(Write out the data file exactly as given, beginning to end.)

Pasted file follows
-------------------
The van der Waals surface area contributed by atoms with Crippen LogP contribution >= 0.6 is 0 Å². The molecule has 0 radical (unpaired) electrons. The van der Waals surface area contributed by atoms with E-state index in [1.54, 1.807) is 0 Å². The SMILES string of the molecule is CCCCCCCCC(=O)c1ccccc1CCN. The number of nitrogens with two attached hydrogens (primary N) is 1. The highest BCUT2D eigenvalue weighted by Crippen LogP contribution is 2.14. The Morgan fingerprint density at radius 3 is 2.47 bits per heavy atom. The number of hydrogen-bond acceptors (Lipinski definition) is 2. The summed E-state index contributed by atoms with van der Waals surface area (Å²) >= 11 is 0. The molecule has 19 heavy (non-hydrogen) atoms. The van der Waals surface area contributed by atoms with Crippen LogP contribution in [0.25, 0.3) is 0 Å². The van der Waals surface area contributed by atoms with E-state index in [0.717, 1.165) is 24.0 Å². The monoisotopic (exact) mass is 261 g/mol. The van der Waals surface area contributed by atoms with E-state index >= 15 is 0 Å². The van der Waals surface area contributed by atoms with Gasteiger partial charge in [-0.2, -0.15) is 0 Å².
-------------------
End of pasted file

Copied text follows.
The van der Waals surface area contributed by atoms with Crippen LogP contribution >= 0.6 is 0 Å². The molecule has 0 radical (unpaired) electrons. The van der Waals surface area contributed by atoms with E-state index in [1.54, 1.807) is 0 Å². The SMILES string of the molecule is CCCCCCCCC(=O)c1ccccc1CCN. The number of nitrogens with two attached hydrogens (primary N) is 1. The highest BCUT2D eigenvalue weighted by Crippen LogP contribution is 2.14. The Morgan fingerprint density at radius 3 is 2.47 bits per heavy atom. The number of hydrogen-bond acceptors (Lipinski definition) is 2. The summed E-state index contributed by atoms with van der Waals surface area (Å²) >= 11 is 0. The molecule has 19 heavy (non-hydrogen) atoms. The van der Waals surface area contributed by atoms with Crippen LogP contribution in [0.25, 0.3) is 0 Å². The van der Waals surface area contributed by atoms with E-state index in [0.717, 1.165) is 24.0 Å². The monoisotopic (exact) mass is 261 g/mol. The van der Waals surface area contributed by atoms with E-state index >= 15 is 0 Å². The van der Waals surface area contributed by atoms with Gasteiger partial charge in [-0.2, -0.15) is 0 Å².